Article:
Yemen Needs Us Now.

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Yemen Needs Us Now. It's time the U.S. stopped supporting bloodshed in Yemen.

by Michael Shank.
Michael Shank teaches sustainable development at New York University’s Center for Global Affairs and served as a senior policy adviser to U.S. Rep. Michael Honda between 2009-2013.

Yemen is now a White House talking point. It was in President Donald Trump's speech to a joint session of Congress last week and there's speculation of increased American military involvement. While most Americans aren't tracking the complexities of the civil war and humanitarian crisis in Yemen they should be. Recently, news reached American shores of hundreds of thousands of Yemeni children nearing starvation. In January, Yemen's rising death toll exceeded 10,000, with another 40,000 injured, many of whom are civilians.
The United States is responsible for many of these deaths and could do more to alleviate the suffering. And unlike in Syria's now chaotic civil war, a conflict the West also helped militarize, Yemen doesn't have to share the same fate. But it requires some strategic action by America and as soon as possible.
America, so far, has largely and uncritically aided and abetted Saudi Arabia as it bombards this humanitarian crisis-stricken country, killing innocents and destroying hospitals, schools and civilian infrastructure. The Saudi coalition airstrikes, drone strikes and cluster munitions pummeling this poor country are being financed or manufactured by the United States or the United Kingdom.
We are responsible for this bloodshed in Yemen. The repeated assault on civilians looks a lot like war crimes, and it is as reprehensible as it is illegal. It must stop. That means putting an immediate end to the $115 billion worth of weapons offered to Saudi Arabia by the Obama administration, which is more than any previous U.S. administration has ever boosted the U.S.-Saudi relationship.
Imagine that money being better spent. Yemen has some of the highest rates of poverty and illiteracy in the Arab world. Widespread starvation, exacerbated by the war, has now led to desperate scavenging in trash dumps. Millions of Yemenis are on the brink of famine and the country has one of the highest rates of child malnutrition in the world. And all of these numbers have been worsened by the war. Unless America does something now, these numbers will only increase.
The White House and the Defense and State Departments could stop or slow some of the killing of innocent Yemenis by putting pressure on the Saudis and withdrawing our military, financial and tacit diplomatic support. But heretofore it hasn't – at least not visibly or vociferously enough. The only upside of Trump's bombastic and caustic first month in the Oval Office is that he seems to have no qualms in pushing back on the Saudis, citing on numerous occasions that he plans to block oil imports from the country.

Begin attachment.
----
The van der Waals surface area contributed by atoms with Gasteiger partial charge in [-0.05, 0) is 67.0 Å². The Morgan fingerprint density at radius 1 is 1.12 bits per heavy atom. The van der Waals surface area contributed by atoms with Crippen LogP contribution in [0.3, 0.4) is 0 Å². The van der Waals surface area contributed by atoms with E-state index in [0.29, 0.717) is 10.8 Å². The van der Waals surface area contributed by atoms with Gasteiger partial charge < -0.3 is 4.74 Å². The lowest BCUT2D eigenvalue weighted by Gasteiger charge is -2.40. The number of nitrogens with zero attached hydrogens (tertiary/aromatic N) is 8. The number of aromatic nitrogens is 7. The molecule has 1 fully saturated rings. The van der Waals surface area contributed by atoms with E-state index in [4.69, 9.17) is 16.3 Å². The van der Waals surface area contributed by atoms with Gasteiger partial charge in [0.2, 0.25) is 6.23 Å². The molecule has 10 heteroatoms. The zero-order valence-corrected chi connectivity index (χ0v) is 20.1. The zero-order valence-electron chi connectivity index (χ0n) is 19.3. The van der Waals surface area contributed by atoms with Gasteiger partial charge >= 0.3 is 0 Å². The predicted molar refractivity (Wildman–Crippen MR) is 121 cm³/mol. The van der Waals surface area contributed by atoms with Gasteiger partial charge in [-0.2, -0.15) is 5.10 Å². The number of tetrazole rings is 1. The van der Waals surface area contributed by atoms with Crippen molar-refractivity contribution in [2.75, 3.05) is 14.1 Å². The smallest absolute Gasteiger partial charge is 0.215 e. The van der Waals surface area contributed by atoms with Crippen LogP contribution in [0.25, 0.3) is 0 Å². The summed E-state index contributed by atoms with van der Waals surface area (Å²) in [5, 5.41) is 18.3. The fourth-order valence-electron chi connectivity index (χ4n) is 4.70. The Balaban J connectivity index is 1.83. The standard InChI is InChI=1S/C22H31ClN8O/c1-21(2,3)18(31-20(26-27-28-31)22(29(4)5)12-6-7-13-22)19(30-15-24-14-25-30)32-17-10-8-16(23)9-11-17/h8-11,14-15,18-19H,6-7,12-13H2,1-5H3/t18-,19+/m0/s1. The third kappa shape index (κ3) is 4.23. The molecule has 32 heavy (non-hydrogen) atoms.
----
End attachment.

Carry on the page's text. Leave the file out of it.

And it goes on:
Harnessing this undiplomatic Trump, and his equally bullish State Department pick Rex Tillerson (who has experience negotiating in Yemen), to be equally vocal about withdrawing American support for the senseless killing of innocents in Yemen will now be essential.
Trump and Tillerson can start by picking up on Saudi Arabia's Prince Turki Al Faisal recent comments at the World Economic Forum regarding the importance of peace and prosperity as key areas of agreement between the United States and Saudi Arabia. Tillerson, who in his Senate confirmation hearing intimated otherwise when it comes to Yemen, would do well to take Faisal's lead. Yemen is quickly running out of water and we can't afford to continue to drain its human and financial resources destroying it.
We must act now, if not for humanitarian reasons, which should be obvious, then at least for security reasons. The recent appeal by the United Nations Office for the Coordination of Humanitarian Affairs in Yemen for $2 billion in aid should be an easy lift for the Trump administration. To put that figure in foreign policy terms and priorities, that's what America spent on its military in less than a week at war with Iraq and Afghanistan. This isn't an issue of available funds. Even Saudi Arabia, ironically, just pledged $10 billion for reconstruction of what they destroyed. We should match it.
By stabilizing Yemen now, before it completely unravels, we can help prevent more chaos from erupting. Yemenis are watching as we support Saudi's indiscriminate destruction of their country. Post-traumatic stress disorder, thanks to constantly hovering drones, is ubiquitous. A quick way to make a better impression on this country would be to stop doing what's hurting innocent Yemenis and start doing what would help most Yemenis. That means less indiscriminate drone strikes, which have been killing countless innocent people, and more massive humanitarian support to address Yemen's widespread starvation and malnutrition.
Want a safer Yemen? This is how you start. Then we can get to addressing some of the civil and regional issues and government and tribal conflicts with the help of the international community. But we have to address the real crisis first – the horrors and terror that come with starvation and malnutrition. And unless we're willing to lead with a stronger hand among our Saudi allies, and bring the necessary and heavily invested stakeholders to the table, including Iran, Yemen will not improve. It will get much worse. More innocent people will die. Insecurity will increase. And acts of terror will abound. All on our watch.
It's time for us to foot that $2 billion dollars that Yemen needs now. That's how you build allies. That's how you undermine insecurity. That's how you defeat terror.

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